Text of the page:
Archive for September, 2012

September 30, 2012

The lonely bear

This bear stood outside the left field gate at Wrigley Field waving at anyone and everyone that passed him. They passed by without notice. It was like he didn’t exist. The bear just stood there, waving, trying to promote something with a guy hoping to hand out information. Nothing got handed out, and still the bear stood there, waving, as if he was greeting the wall. It was very hollow. I remember thinking the handler should light the bear on fire, because then someone would look. Not really, but, you know. Just a thought. There’s something quite distressing about an ignored mascot.
The lonely bear
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September 29, 2012

Between battlements

The whole idea of “between a rock and a hard place” comes to mind here. Standing in one of the many cutouts of the Castillo de San Marcos you get the feeling that you’re not well-enough protected. The fort is firm and steady, but there’s nowhere to hide. You’re left in the open to do your fighting. I guess this was how it worked in the 1500s through 1800s. These days, this place would be a sitting duck for warplanes and ships miles off the coast.
Between battlements
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September 28, 2012

Dock under

Whenever I’m here I keep my eyes peeled for alligators. The first time I ventured out on this dock, I looked to my right, and there was a five-foot gator exactly where I stood on the next boardwalk over. That’s not very big as far as gators go, but it was enough to remind me that something could be standing between me and land on my way back, which is never a good thought. It hasn’t happened, thankfully. I always peek under the docks to see if any are in the area. People actually swim here in between the reeds and the danger. No thanks.
Dock under
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September 27, 2012

Pointed planter

OK, it might be a fountain with a planter at the far end, but Pointed Planter is better than Pointed Fountain. I waited… and waited… and waited… and continued to wait for everyone to leave the area. It was high traffic time at the Chicago Botanic Garden, and a little middle-aged Chinese man even stood over my shoulder waiting to see what I was going to do here. I don’t mean he was a few feet away, I mean he was over my shoulder. I could hear him breathing. He didn’t ask a thing. He just got closer and stood there in great anticipation of what was to come. In the end, he may have been disappointed, because he didn’t say anything, backed up a few steps and whirled away. His wife gave me a head nod like “thank you” and followed him out the gate.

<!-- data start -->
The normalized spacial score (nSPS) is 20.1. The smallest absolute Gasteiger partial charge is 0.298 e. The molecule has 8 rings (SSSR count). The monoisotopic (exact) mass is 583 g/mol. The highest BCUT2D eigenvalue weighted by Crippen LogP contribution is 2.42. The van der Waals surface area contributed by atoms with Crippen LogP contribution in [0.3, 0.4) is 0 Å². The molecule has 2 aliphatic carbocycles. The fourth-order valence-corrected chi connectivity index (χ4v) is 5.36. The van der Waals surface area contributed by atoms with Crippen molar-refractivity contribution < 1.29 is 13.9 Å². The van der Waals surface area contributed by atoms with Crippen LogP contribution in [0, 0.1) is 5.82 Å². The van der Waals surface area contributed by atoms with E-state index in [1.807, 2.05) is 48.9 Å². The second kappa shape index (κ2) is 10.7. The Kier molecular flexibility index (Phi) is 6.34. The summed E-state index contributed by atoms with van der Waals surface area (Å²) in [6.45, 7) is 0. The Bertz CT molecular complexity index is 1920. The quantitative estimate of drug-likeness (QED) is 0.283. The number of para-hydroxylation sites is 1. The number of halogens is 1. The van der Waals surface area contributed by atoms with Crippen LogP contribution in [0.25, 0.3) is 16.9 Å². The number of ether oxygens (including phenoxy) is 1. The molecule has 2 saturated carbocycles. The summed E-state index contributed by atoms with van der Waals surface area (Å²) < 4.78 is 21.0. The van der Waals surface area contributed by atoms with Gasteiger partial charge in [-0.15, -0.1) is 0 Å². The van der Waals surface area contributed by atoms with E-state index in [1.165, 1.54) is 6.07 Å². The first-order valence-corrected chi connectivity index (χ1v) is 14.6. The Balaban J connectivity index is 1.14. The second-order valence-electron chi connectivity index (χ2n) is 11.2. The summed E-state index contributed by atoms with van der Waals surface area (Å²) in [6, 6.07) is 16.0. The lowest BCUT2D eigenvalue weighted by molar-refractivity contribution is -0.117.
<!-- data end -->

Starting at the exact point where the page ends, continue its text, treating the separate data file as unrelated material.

Pointed planter
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September 26, 2012

Wrigley wide – bye-bye baseball

It’s rare for me to not make a game at Wrigley at least once a year, but it almost happened this year. Not until late September did I venture to the Friendly Confines, and this was far after the Cubs’ season had melted away into an abysmal abyss. I can’t remember them this bad in my lifetime despite their lovable losing ways, but Theo Epstein and the front office are doing something I’ve also never seen the organization attempt: selling off and rebuilding from the minor leagues up. Why did it take so long? I think in years past the Cubs were owned by a corporation bent on filling the seats with a team good enough to compete even if it was flawed. The new ownership may actually value winning more – even if they’re willing to lose for a year or two – or three – to get there. The organization will be healthier for the change.

Joey Votto is at bat against Cubs rookie lefty Chris Rusin. The Cubs lost again this night. The season is winding to a close, which is very depressing to me. Baseball is an every-day companion for half of the year. It is weird when it disappears.
Wrigley wide - bye-bye baseball
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September 25, 2012